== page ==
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October 2022

  • Monthly Summary

Mid-October Cold Snap, Followed by Above-Normal Temperatures

The average Midwest temperature during October was 51.1°F, which was 0.3°F below the 1991-2020 normal. Temperatures were generally above normal in the northwest and below normal in the southeast (Figure 1). Statewide average temperatures ranged from 2.1°F above normal in Minnesota to 2.6°F below normal in Kentucky. Temperatures swung dramatically mid-month from unseasonably cold to unseasonably warm. Overnight lows dipped into the teens across Minnesota and Iowa, and into the 20s across Missouri, on October 18 and 19. Regionwide, 324 daily low maximum and minimum temperature records were broken or tied across those two days. For the entire third week of October, there were 459 low temperature records broken or tied (Figure 2). Conversely, daytime high temperatures from October 22-23 exceeded 80°F from Missouri northward into Minnesota. Regionwide, 362 daily high maximum and minimum temperature records were broken or tied from October 22-25. There were 379 total high temperature records broken or tied in the last week of October.

Below-Normal Precipitation Continued

October precipitation totaled 1.64 inches for the Midwest, which was 1.46 inches below normal, or 53 percent of normal. October 2022 precipitation was ranked as the 19th driest for the Midwest since 1895. All nine states were drier-than-normal, ranging from 0.63 inches below normal in Michigan to 2.21 inches below normal in Kentucky. Only a narrow corridor from Missouri to Michigan measured near-or above-average precipitation (Figure 4). The season’s first accumulating snow was measured in mid-October across the upper Midwest. Locations across northern Minnesota and northern Wisconsin measured about 0.5 inches to 5 inches of snow. Across Michigan’s Upper Peninsula, snow totals for October reached 10-15 inches. Lake-induced snow blanked portions of Indiana and Ohio with 0.1-3 inches of snow (Figure 5).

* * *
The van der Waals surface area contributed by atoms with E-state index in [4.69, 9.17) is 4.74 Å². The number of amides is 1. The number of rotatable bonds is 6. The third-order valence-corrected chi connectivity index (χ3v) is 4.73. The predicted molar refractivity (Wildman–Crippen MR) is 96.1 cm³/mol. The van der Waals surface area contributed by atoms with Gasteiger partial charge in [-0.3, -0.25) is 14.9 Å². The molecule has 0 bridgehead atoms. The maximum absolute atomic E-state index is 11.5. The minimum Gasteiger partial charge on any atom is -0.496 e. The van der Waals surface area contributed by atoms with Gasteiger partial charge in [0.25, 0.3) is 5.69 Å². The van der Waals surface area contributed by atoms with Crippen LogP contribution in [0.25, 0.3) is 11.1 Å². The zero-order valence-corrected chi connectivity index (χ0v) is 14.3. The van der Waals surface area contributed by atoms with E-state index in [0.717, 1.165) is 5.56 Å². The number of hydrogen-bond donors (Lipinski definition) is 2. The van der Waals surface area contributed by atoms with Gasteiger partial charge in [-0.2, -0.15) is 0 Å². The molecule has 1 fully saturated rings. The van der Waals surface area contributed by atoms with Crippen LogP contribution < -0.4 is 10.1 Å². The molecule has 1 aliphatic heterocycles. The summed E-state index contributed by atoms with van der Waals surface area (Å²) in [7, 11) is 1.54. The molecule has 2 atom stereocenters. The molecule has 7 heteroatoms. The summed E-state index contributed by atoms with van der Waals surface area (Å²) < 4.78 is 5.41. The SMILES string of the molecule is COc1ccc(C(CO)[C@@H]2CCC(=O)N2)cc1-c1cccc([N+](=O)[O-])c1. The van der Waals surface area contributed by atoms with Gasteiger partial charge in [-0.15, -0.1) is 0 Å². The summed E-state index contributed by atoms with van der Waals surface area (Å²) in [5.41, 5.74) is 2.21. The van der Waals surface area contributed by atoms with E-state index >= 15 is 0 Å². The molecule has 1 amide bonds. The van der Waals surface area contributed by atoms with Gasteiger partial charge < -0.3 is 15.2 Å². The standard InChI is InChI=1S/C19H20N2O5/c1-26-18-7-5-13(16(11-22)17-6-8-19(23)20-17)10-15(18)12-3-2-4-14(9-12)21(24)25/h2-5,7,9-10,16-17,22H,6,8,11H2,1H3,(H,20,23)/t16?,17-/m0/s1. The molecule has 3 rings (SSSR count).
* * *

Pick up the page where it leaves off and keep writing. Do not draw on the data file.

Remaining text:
Drought conditions intensified throughout October, with over 80 percent of the Midwest abnormally dry or in drought by month’s end (Figure 6). Conditions deteriorated rapidly across the lower reaches of the Mississippi River and throughout the Ohio River Valley. Mississippi River levels neared historic lows at Cairo, Illinois and New Marid, Missouri, severely affecting navigation. Ongoing and intensified drought throughout Iowa resulted in widespread burn bans and reduced hydropower production. Topsoil moisture was rated short to very short on 58-80 percent of land across the lower Midwest, excluding Illinois, which ended the month with soaking rain that helped improve soil moisture conditions compared to neighboring states.

2022 Harvest

Corn harvest was near or ahead of average for most of the Midwest. Statewide corn yields were within five percent of last year’s yields, except in Kentucky, where yields were down 22 percent, and in Minnesota, where yields were up 7 percent. Soybean harvest was ahead of schedule across the region. Soybean yields were 1.5 percent to 9.8 percent below last year’s yields, except in Minnesota where yields were 6.4 percent above. Winter wheat emergence was significantly slowed across the region due to drought.

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